Now that Adobe Creative Cloud 2020 has been released, it’s time again to update your Adobe policies in Sassafras KeyServer. There are many ways to configure KeyServer to manage or track usage of Adobe products, but ever since they stopped offering concurrent use licensing, a common configuration is to have a single policy that simply monitors usage of all versions of Adobe CC.
If this is your current configuration, then, at a minimum, now is the time to add the 2020 Adobe CC definition to your policy to make sure you to track all components of the 2020 release from the moment they are installed. If you’ve upgraded to KeyServer 7.6 however, there is a new option to consider that will keep you from having to perform this exercise next year, and it’s called “Product Families.”
Product Family definitions are brand new, automatically updating product groups, listed along with other product definitions in the Products Window, that contain all editions of a given product. You can identify them by the new 4 square product icon, and when you open one up you’ll see that it contains the standard definitions for all prior versions of the product.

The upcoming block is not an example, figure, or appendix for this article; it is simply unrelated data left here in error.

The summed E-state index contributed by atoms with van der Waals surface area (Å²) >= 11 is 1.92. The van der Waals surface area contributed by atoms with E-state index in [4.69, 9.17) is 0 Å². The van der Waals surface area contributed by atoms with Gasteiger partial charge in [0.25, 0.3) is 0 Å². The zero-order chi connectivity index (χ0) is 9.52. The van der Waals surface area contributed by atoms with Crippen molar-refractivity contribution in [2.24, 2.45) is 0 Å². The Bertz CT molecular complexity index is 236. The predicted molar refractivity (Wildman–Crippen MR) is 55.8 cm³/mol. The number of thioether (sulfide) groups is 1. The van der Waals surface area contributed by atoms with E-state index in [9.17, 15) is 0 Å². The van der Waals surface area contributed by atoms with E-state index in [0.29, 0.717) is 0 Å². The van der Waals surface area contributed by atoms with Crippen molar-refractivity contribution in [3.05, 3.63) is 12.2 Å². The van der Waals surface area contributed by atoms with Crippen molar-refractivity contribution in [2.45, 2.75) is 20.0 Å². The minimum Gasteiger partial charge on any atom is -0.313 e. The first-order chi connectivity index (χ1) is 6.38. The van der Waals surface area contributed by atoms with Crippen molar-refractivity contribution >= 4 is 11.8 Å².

The best part about the new product family definitions is that they will be automatically updated each year when the new version of each product is released, so any policy that contains a family product won’t need the new edition manually added to it every year (or virtually every month in the case of web browsers).
Product families are perfect for easy usage gathering of software licensed by subscription, and the new Family Policy Wizard automatically prompts you to decide for each newly discovered family, so configuration is as simple as possible. Individual product editions may still be appropriate for any permanent entitlements.
If you already have a single policy observing usage of Adobe, simply swap out the standard product definitions for the new family definition, and you’re all set. If you have more than one policy associated with Adobe CC, you might want to consolidate them, add the family definition to just one of them, or leave them as they are. If you have questions about policy priority hierarchies that determine which policy is used for different products or computers, feel free to reach out!
And don’t forget that just because you are managing multiple products under a single policy, that doesn’t mean you won’t be able to access usage data for each product or component application separately. While policy level-usage reports will aggregate usage for all products managed under each policy, product- and program-level reports will break usage out accordingly (product reports can also display family level usage).